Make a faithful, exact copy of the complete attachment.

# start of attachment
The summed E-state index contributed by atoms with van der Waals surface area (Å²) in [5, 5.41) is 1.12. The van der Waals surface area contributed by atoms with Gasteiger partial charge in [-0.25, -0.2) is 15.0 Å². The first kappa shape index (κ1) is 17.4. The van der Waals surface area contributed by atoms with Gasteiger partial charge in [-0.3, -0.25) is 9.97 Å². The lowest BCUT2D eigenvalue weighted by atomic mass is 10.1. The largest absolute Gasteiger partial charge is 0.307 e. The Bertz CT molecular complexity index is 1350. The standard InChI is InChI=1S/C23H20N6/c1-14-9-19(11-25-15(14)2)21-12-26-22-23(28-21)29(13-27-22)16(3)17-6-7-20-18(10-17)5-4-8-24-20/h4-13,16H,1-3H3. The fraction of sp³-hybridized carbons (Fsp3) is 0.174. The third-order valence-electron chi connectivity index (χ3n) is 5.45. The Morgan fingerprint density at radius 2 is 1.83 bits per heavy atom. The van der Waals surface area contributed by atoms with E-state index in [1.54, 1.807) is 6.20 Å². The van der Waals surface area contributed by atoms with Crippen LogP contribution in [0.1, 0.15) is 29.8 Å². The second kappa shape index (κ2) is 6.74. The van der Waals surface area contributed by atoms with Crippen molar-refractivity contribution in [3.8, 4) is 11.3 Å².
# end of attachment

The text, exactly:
The summed E-state index contributed by atoms with van der Waals surface area (Å²) in [5, 5.41) is 1.12. The van der Waals surface area contributed by atoms with Gasteiger partial charge in [-0.25, -0.2) is 15.0 Å². The first kappa shape index (κ1) is 17.4. The van der Waals surface area contributed by atoms with Gasteiger partial charge in [-0.3, -0.25) is 9.97 Å². The lowest BCUT2D eigenvalue weighted by atomic mass is 10.1. The largest absolute Gasteiger partial charge is 0.307 e. The Bertz CT molecular complexity index is 1350. The standard InChI is InChI=1S/C23H20N6/c1-14-9-19(11-25-15(14)2)21-12-26-22-23(28-21)29(13-27-22)16(3)17-6-7-20-18(10-17)5-4-8-24-20/h4-13,16H,1-3H3. The fraction of sp³-hybridized carbons (Fsp3) is 0.174. The third-order valence-electron chi connectivity index (χ3n) is 5.45. The Morgan fingerprint density at radius 2 is 1.83 bits per heavy atom. The van der Waals surface area contributed by atoms with E-state index in [1.54, 1.807) is 6.20 Å². The van der Waals surface area contributed by atoms with Crippen LogP contribution in [0.1, 0.15) is 29.8 Å². The second kappa shape index (κ2) is 6.74. The van der Waals surface area contributed by atoms with Crippen molar-refractivity contribution in [3.8, 4) is 11.3 Å².